daughter, Hayley, who was agreat junior in Colorado, yeah, and
a three time state champion, andshe really took the golf right. And

(17:00):
my son Blake, he's playing baseball, And so I really just became dad.
I became this sports dad that wastaking them to practice and working out
with them and trying to make surethat they had a better life for themselves,
right, and kind of everything thatI felt like I didn't have in
the structure, and really trying topush them through sports I got. I

(17:22):
sure hope they liked the sports becauseI sure I pushed them into it.
But yeah, so I just becamedad for a while. So what was
the transition, like them map,from when you decided, Okay, I'm
not making enough money doing what Iwould love to do and be a pro,
I need to actually get a job. Because you didn't finish your degree
at Metro correct correct, So youdon't have a degree, right, And

(17:42):
now you're trying to get into thebusiness world. It was back to square
one really, right, But youknow, I knew I had the tools
and I'd work my whole life,right, So it wasn't My work ethic
was fantastic, And I knew alot about the golf game, right.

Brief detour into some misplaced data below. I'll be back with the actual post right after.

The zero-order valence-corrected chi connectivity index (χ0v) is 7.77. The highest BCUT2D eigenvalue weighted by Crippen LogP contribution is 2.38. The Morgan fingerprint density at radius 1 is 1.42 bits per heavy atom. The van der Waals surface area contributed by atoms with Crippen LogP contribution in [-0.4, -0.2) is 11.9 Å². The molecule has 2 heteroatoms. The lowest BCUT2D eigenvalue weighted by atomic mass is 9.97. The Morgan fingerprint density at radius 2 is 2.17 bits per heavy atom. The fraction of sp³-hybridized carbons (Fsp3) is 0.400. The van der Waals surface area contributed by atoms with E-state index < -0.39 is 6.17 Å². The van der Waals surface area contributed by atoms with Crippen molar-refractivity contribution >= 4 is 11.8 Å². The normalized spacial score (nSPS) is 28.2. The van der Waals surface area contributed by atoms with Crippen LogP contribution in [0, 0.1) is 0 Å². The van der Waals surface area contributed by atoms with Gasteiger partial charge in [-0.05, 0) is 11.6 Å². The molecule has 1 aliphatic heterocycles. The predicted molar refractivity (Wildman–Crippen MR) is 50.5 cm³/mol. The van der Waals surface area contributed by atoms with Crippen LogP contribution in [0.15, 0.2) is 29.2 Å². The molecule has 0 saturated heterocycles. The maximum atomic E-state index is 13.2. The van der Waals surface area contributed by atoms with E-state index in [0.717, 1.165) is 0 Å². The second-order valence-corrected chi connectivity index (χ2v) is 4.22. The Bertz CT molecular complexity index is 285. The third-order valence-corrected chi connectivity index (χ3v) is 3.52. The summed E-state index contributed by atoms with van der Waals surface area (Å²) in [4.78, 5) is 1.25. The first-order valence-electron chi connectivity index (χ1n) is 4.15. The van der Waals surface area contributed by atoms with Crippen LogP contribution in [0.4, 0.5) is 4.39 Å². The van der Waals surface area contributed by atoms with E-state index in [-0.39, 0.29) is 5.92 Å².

I knew a lot about the golfswing and probably made a lot of connections
to a ton of connect Yeah,that was huge. You know, golf

(18:02):
is such an incredible sport. Thepeople that you meet, you know,
from athletes to you know, doctorsto businessmen and just so many people that
are there to help, right,And there were so many people that wanted
to help and help sponsor me attimes and you know, pay for those
entry fees and really just keep megoing on that side of Oh that's cool.
Yeah, it was fantastic. Sojust these incredibly genuine and kind people

(18:26):
that are that are out there,right, and you meet through this wonderful
game of golf. And and that'sreally why I got my kids into it,
because I was like, Hey,this is a sport that you're going
to play your entire life, andthe connections that come from that are just
fantastic. It's its own little community. What's the first job that you get?
Then, So I'm working at LakeValley golf Course in Boulder. I'll
go back a little bit. There'sa place called Fun and Stuff. It's

(18:47):
a go kart trains say this soundslike Boondocks. It's exactly like Boondocks.
It's exactly like that in North Boulder. And we start over there and I'm
working a little bit there and atLake Valley, and I'm picking range balls
by hand, right, So everynight the range would close and I had
to go out there and pick itby hand. We didn't have a machine,
so you know, picking ten thousandballs every night for probably not very

(19:11):
much money an hour for not verymuch money. But I was hitting free
balls, so there you go.Okay, So out that. So I
started at Lake Valley, which isin Boulder and a great little golf club
just in the foothills. And it'sreally Nywad as the address, but it's